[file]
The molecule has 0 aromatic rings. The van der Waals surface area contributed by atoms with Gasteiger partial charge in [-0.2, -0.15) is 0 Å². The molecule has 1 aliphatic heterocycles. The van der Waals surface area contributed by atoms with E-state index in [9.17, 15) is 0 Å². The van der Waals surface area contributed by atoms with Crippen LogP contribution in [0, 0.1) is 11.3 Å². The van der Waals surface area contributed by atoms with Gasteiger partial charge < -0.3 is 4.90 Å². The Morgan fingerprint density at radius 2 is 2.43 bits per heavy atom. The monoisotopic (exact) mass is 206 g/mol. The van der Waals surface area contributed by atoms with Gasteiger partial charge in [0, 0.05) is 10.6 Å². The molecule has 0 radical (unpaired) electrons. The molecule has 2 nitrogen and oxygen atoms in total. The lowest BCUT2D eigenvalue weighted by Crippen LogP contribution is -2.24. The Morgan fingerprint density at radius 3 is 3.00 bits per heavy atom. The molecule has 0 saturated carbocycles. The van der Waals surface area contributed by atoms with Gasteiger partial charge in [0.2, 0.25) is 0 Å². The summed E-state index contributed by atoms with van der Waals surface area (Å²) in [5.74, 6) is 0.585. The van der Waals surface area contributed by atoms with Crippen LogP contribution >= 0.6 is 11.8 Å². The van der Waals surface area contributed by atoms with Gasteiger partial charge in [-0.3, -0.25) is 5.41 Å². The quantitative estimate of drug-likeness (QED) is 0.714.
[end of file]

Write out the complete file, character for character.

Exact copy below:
The molecule has 0 aromatic rings. The van der Waals surface area contributed by atoms with Gasteiger partial charge in [-0.2, -0.15) is 0 Å². The molecule has 1 aliphatic heterocycles. The van der Waals surface area contributed by atoms with E-state index in [9.17, 15) is 0 Å². The van der Waals surface area contributed by atoms with Crippen LogP contribution in [0, 0.1) is 11.3 Å². The van der Waals surface area contributed by atoms with Gasteiger partial charge < -0.3 is 4.90 Å². The Morgan fingerprint density at radius 2 is 2.43 bits per heavy atom. The monoisotopic (exact) mass is 206 g/mol. The van der Waals surface area contributed by atoms with Gasteiger partial charge in [0, 0.05) is 10.6 Å². The molecule has 0 radical (unpaired) electrons. The molecule has 2 nitrogen and oxygen atoms in total. The lowest BCUT2D eigenvalue weighted by Crippen LogP contribution is -2.24. The Morgan fingerprint density at radius 3 is 3.00 bits per heavy atom. The molecule has 0 saturated carbocycles. The van der Waals surface area contributed by atoms with Gasteiger partial charge in [0.2, 0.25) is 0 Å². The summed E-state index contributed by atoms with van der Waals surface area (Å²) in [5.74, 6) is 0.585. The van der Waals surface area contributed by atoms with Crippen LogP contribution >= 0.6 is 11.8 Å². The van der Waals surface area contributed by atoms with Gasteiger partial charge in [-0.3, -0.25) is 5.41 Å². The quantitative estimate of drug-likeness (QED) is 0.714.